Marketplace Subsidies and Open Enrollment
Marketplace subsidies must be obtained during Open Enrollment or, in the case of a qualifying life event, during a Special Enrollment Period.
You can apply for cost assistance before open enrollment, but you won’t be able to enroll in a plan with those subsidies until each year’s annual open enrollment period. If you would like to apply now, find your State using the link below or keep reading to get a better understanding of how subsidies work.
Click here to find your state health insurance marketplace (also known as an exchange).
The ObamaCare “Subsidy Cliff.”
If your income is close to 400% of the Federal Poverty Level, it’s important to keep deductions and income in mind. Those who go over the “subsidy cliff” will be responsible for paying back tax credits. Learn more about paying back advanced tax credits (not cost reductions, subsidies, or Medicaid) below.
On that note, other important cutoffs are:
- Less than 100% FPL — If your income is below this, you can’t get Marketplace cost assistance and could fall in the “Medicaid gap” if your state didn’t expand coverage to at least 100% FPL.
- Less than 138% FPL — If your state expanded Medicaid, then you are covered under Medicaid. In states that didn’t expand, subsidy amounts level off between 100% – 133% FPL.
- 100% – 150% FPL — This is the amount that qualifies you for maximum out-of-pocket assistance if your state didn’t expand Medicaid.
- 138% – 150% — You qualify for maximum assistance if your state did expand Medicaid.
- 250% FPL — This is the cut-off for out-of-pocket assistance. If you adjust your income over this mid-year, you lose your cost-sharing reduction subsidies moving forward (but won’t owe them back).
- 300% FPL — At this amount, subsidies level off. You’ll get the same amount of tax credits anywhere between 300% – 400% FPL.
- 400% FPL or more — You can’t get cost assistance; watch out for the “Subsidy Cliff.“
Keep reading to get in-depth information on everything ACA subsidy related.
What if I Don’t Qualify For Subsidies?
If you don’t qualify for subsidies through the marketplace due to your income, then you’ll want to shop around outside the marketplace in addition to looking at Marketplace plans.
Not all of the plans offered in your region are offered on the marketplace, and not all insurers participate in the marketplace. Some will find their best option on the marketplace (even without subsidies), while some will find their best option outside the marketplace. We strongly suggest finding a trusted broker or agent to help you with the process of shopping outside the marketplace. There is no need to make a choice until you are ready. However, regardless of how you shop, you’ll need to obtain coverage during open enrollment in the individual market.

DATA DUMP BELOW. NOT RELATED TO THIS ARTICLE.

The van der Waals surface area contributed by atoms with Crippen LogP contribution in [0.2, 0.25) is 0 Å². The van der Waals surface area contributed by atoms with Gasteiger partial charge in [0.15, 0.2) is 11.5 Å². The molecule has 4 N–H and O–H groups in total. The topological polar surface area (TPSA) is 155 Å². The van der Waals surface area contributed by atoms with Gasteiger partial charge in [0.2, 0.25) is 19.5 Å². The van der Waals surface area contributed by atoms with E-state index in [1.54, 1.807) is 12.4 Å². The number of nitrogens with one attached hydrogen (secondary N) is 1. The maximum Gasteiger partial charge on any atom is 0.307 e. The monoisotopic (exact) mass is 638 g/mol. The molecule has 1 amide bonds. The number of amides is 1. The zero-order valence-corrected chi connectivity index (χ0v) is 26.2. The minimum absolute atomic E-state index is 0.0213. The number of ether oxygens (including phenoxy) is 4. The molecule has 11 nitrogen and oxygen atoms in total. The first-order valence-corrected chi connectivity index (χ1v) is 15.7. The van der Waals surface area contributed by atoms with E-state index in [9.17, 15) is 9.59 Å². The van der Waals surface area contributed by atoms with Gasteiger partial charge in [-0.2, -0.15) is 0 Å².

Can I get Subsidies If I Qualify For Medicaid?
If you qualify for Medicaid, or if your state didn’t expand Medicaid and you make less than 100% of the Federal Poverty Level, you will not qualify for subsidies on the health insurance marketplace. This affordability gap is sometimes called the “Medicaid Gap.”
ObamaCare Subsidies Fix For Insurance Purchased Outside of the Marketplace
Due to technical issues with their state’s website, some people in some states who bought insurance outside of the marketplace, despite qualifying for subsidies, could have retroactively signed up for a marketplace plan and received federal subsidies. The marketplace closed on March 31st, 2014, and the change had to be made before that deadline. Contact your insurance company for further details.
What if I Can’t Afford Health Insurance?
If you can’t “afford” health insurance, you may be exempt from the individual mandate (the requirement to buy insurance or pay a fee) and may be eligible for free or low-cost insurance through ObamaCare’s subsidies. Many Americans will be exempt from the requirement to buy health insurance but will still be able to get a free or very low-cost plan on the marketplace.
FACT: During open enrollment for 2014, the top reason why some people did not even look for coverage was the perception that they could not afford insurance. Applying for a marketplace account is the easiest way to find out if you qualify for assistance.
Can I Get Subsidies If I Qualify For Employer Coverage?
If you have access to affordable employer coverage that meets the minimum requirements, you can’t get cost assistance subsidies.
Can I Purchase Insurance On the Exchange if I Have Insurance Through Work?
You can purchase insurance on the exchange, but you (and your family) will not qualify for tax breaks, credits, or help on up-front costs unless either your employer offers substandard insurance. It must offer the same benefits as the basic Bronze plan sold through ObamaCare’s exchanges/marketplaces or your insurance must cost more than 9.5% of your income.
If your employer-based insurance doesn’t meet the above criteria, you should be eligible for subsidies. However, you’ll need your employer to fill out an employer coverage tool form before you can get covered.
The 9.5% cap is for the employee-only income, meaning the total cost of a plan offered by an employer to the employee can be more than 9.5% of family income. There is no rule that says your spouse, dependents or you have to take the insurance your employer offers. The rule only states that they cannot receive cost assistance subsidies. If an employer-based plan is unaffordable, you may qualify for an exemption from the fee. Watch the following video on employee health insurance: